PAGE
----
NEWS - New Marine Regulations set to cost Victorian boaters

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  • Trade-A-Boat

BIAV labels consultation process a “sham”

The Boating Industry Association of Victoria (BIAV) has voiced serious concerns over new Marine Regulations that are set to impose a minimum $643 cost on anyone wanting to obtain a recreational boat operator license, heavy-handed new penalties for existing boat owners including $120 parking fines, and a 500 per cent increase in many fines for recreational boaters on the water.

"Taking your son or daughter out boating during the day does not need to cost you an extra $2400 if you forget to leave an all-round white light on, while anchored somewhere for lunch," says BIAV president David Heyes.

"It’s obvious that this is about cost recovery under the disguise of improving recreational boating safety. The Department of Transport had to include the number of body boarders being swept out to sea in the safety data in order to justify the position that all recreational boaters are dangerous.

"The Department of Transport have presented a safety case that is not only one-sided and misleading, it is seriously flawed. They then had to initiate a bogus consultation process to help sneak these proposed regulations through," he said.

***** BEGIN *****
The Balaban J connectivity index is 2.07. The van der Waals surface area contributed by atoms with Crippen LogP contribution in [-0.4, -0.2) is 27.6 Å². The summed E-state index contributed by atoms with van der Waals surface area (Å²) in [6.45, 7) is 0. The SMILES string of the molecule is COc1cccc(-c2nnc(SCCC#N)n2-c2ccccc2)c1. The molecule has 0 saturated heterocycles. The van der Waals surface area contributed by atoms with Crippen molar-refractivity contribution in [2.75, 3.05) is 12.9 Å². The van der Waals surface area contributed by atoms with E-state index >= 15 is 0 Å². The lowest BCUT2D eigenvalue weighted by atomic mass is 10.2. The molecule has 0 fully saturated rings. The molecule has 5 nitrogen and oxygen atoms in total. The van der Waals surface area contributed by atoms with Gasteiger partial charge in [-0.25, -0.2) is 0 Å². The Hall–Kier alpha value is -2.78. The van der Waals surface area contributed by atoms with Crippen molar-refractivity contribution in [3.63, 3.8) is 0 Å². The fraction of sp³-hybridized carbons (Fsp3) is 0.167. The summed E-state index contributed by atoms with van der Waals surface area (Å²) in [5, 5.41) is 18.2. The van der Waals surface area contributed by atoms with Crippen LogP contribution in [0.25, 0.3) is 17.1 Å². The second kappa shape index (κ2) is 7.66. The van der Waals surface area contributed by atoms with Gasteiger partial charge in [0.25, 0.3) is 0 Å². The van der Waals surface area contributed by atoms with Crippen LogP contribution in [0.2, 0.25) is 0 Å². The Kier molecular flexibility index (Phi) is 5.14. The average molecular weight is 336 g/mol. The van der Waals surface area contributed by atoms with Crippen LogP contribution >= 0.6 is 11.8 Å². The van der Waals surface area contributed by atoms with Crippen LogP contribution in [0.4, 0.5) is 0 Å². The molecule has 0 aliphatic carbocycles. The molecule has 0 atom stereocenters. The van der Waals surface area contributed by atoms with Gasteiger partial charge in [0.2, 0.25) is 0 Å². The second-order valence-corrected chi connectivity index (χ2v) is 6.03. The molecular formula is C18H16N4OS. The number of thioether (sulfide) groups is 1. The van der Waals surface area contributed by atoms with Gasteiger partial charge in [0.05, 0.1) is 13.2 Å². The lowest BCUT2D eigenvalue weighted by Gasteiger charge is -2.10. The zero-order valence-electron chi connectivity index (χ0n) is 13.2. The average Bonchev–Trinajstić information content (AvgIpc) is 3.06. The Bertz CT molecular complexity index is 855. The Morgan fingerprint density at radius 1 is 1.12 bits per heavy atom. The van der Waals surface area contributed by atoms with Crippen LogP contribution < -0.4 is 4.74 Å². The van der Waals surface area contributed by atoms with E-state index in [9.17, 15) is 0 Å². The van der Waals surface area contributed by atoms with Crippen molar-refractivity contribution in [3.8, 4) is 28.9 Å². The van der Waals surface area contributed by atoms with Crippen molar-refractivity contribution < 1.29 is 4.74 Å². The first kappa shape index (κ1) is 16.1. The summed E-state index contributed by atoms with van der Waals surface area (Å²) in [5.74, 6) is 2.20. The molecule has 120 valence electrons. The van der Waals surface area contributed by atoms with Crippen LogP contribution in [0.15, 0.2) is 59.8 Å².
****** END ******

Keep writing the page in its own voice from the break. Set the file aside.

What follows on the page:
Heyes pointed to serious concerns with the consultation process and added, "while BIAV acknowledge the Minister has doubled the consultation period, the Department of Transport released over 400 pages of documents, kept key documents hidden, including safety data reports referenced in the options paper, and started public consultation meetings the very next business day for the purpose of providing recreational boater support feedback to the Minister.

"The Department didn’t release a regulatory impact statement until 10 days into the consultation process — an impact statement that they wrote themselves anyway. This is not ‘comprehensive’ consultation, this is a sham! It is clearly designed to mislead the recreational boating public into rubber stamping the proposed regulations," said Heyes.

"BIAV formally asked the Minister for Ports (Dr Denis Napthine) to halt the rushed consultation process until relevant information, including the regulatory impact statement, could be read and understood by recreational boaters before the Department reported their feedback, and the Minister refused to do so.

"Recreational boaters are not a money tree and the Government can count on a swift and vigorous response from industry and the recreational boating public. The BIAV website contains a new regulations fact sheet and a submission form for boaters to send to the Minister for Ports," he said.

For information on the new regulations and to send a submission by the October 11 deadline, visit www.biavic.com.au

 


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